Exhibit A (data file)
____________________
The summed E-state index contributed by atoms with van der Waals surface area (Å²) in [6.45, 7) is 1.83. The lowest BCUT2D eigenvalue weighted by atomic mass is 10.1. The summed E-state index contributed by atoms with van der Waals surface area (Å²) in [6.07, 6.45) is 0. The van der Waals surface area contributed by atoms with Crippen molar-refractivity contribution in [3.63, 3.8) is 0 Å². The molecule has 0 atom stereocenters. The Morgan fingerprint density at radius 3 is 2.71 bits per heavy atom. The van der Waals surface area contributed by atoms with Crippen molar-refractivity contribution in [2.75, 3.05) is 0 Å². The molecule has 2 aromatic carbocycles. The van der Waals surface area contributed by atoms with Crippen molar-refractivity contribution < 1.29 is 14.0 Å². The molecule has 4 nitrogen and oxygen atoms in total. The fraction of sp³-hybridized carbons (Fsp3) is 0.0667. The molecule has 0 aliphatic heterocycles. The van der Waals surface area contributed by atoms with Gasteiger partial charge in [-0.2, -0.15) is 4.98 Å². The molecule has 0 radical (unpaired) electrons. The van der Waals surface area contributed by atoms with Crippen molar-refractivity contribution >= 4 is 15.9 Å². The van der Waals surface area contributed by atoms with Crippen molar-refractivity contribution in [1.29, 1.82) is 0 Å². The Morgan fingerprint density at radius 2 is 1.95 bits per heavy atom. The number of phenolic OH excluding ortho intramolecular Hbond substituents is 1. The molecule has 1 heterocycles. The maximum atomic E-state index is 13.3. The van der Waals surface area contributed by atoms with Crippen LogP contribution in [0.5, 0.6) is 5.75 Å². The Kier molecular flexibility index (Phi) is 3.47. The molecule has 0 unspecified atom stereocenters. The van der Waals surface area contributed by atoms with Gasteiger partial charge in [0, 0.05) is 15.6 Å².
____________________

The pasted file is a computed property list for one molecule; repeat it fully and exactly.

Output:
The summed E-state index contributed by atoms with van der Waals surface area (Å²) in [6.45, 7) is 1.83. The lowest BCUT2D eigenvalue weighted by atomic mass is 10.1. The summed E-state index contributed by atoms with van der Waals surface area (Å²) in [6.07, 6.45) is 0. The van der Waals surface area contributed by atoms with Crippen molar-refractivity contribution in [3.63, 3.8) is 0 Å². The molecule has 0 atom stereocenters. The Morgan fingerprint density at radius 3 is 2.71 bits per heavy atom. The van der Waals surface area contributed by atoms with Crippen molar-refractivity contribution in [2.75, 3.05) is 0 Å². The molecule has 2 aromatic carbocycles. The van der Waals surface area contributed by atoms with Crippen molar-refractivity contribution < 1.29 is 14.0 Å². The molecule has 4 nitrogen and oxygen atoms in total. The fraction of sp³-hybridized carbons (Fsp3) is 0.0667. The molecule has 0 aliphatic heterocycles. The van der Waals surface area contributed by atoms with Gasteiger partial charge in [-0.2, -0.15) is 4.98 Å². The molecule has 0 radical (unpaired) electrons. The van der Waals surface area contributed by atoms with Crippen molar-refractivity contribution >= 4 is 15.9 Å². The van der Waals surface area contributed by atoms with Crippen molar-refractivity contribution in [1.29, 1.82) is 0 Å². The Morgan fingerprint density at radius 2 is 1.95 bits per heavy atom. The number of phenolic OH excluding ortho intramolecular Hbond substituents is 1. The molecule has 1 heterocycles. The maximum atomic E-state index is 13.3. The van der Waals surface area contributed by atoms with Crippen LogP contribution in [0.5, 0.6) is 5.75 Å². The Kier molecular flexibility index (Phi) is 3.47. The molecule has 0 unspecified atom stereocenters. The van der Waals surface area contributed by atoms with Gasteiger partial charge in [0, 0.05) is 15.6 Å².